Every first week of a month, the monochrome madness by Leanne Cole has a specific theme. For Advent, she gave us a specific theme for each week. This week we have “Santa or Elves”.
Here, we don’t have elves for Christmas. And, we don’t have Santa Clause bringing the presents for Christmas. Instead, we have a similar idea. It’s the Weihnachtsmann (Christmas Man) for some people, while others have the Christkind (Christ child). Both of them are supposed to come to every childs house and set up the Christmas tree in the living room unnoticed by anyone. The parcels are put below the christmas tree, a soft christmas music is played and a small bell calls the kids in. All of these happens in the early evening of December 24th. Somewhere around 4, 5 or 6 p.m, depending of the age of the kids. But, always after sunset.
So, I don’t have any elves for you. 😦
I also don’t have a Santa. Sorry. But, I have a wooden Christmas Man 🙂
I found him a few years ago on my way in a rural area, where they grow Christmas trees. In the above image, you can see a field of baby spruces meant to become a christmas tree as well as a field with spruces, a little older, meant to become paper.
Unfortunately, christmas trees are kind of popular here. The christmas tree has a very long tradition here. The oldest documented christmas trees are from the early 16th century (1521). Although, many families set up artificial trees, almost always naturals trees become Christmas trees in the houses, office building, churches, government buildings and public p. Usually spruces, in the meanwhile very often caucasian firs. They are cut with about 1,80m hight and cost about 30€ each. For only a few days up to one or max two weeks, they have had to grow 8 – 12 years. Killed as a kid. In the wild they would have grown for several hundred years and would become 50 m high, About 29 million trees are killed that way each year here.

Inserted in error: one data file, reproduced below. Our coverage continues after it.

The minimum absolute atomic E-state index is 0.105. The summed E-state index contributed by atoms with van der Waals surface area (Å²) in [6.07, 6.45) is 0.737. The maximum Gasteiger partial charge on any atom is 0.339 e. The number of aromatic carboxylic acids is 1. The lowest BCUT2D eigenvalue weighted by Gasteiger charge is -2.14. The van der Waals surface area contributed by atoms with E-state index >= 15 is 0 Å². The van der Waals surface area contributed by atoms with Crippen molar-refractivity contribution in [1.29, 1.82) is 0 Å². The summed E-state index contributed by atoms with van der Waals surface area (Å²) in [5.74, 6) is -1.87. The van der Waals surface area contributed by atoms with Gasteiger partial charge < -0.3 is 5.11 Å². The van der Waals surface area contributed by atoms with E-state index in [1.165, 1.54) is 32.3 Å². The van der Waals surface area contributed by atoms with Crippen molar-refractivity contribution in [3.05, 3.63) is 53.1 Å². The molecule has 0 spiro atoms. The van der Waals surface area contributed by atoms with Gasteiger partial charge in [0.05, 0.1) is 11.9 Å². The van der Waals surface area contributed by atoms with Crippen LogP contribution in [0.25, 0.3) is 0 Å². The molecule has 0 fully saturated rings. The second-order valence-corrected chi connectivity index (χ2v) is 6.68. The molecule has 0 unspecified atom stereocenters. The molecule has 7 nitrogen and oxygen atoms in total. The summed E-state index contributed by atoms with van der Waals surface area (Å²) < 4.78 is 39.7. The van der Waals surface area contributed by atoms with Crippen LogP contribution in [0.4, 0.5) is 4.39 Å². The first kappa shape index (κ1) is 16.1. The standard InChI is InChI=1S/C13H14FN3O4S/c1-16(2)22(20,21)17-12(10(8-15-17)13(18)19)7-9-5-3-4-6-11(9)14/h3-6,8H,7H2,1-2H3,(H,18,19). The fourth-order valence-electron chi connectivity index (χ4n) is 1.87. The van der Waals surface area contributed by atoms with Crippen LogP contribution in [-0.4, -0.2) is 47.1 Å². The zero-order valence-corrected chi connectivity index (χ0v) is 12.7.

Instead, go and buy pine sprays for your house and decorate them. So, you also have the green and the smell. But, don’t kill a tree. Or, you might set up palm tree branches, to stay closer to the text of the bible that way.
Nevertheless – Have a peaceful Advent!
12 thoughts on “Monochrome Madness 2-36”
A lot of the trees cut for Christmas are grown especially for that purpose and wouldn’t have existed otherwise. I don’t think people go in the forest and chop trees down anymore as they are protected. This year, we are celebrating Christmas in Alsace in our motorhome and have bought a small artificial tree with lights already built in: it looks very pretty!
I hope, the weather is with you. I guess, a motorhome could become a very cold home in a hard winter.
Yes, many firs wouldn’t exist, if they would’t be dedicated to become Christmas trees. But, in that case a regular forest could exist in the same place. A home for deers, foxes, badger, wild boars and all the other animals usually living in a forest. Not mentioned all the different birds.
Very well, Santa and Christmas tree forest! 🙂
🙂 Thanks, Pirkko!
He looks like a Santa from Easter Island.
Yes, you’re right, Cybele. It really looks like a maoi 🙂
I like your Christmas man .. Pine trees grow so quickly in NZ .. We have our own at Frog Pond 😊
pine trees are growing quickly here, too. But, firs grow even faster. Thus we have many monocultures. There’s a certain kind of farmers, who specialized in growing firs for making paper from the wood. These forests don’t have many wild animals. There’s also a very small variety on other plants growing there. And, these areas are in high risk to be cut by the wind. That’s because their roots don’t go deep in the soil, but they spread out short unter the surface instead. Having some firs and pine in a forest ist nice. But, a whole forest is dark and cold. And the older twigs are tangled, to let nobody pass (expect very small animals)
Thank you for that info 😊
you’re welcome, Julie!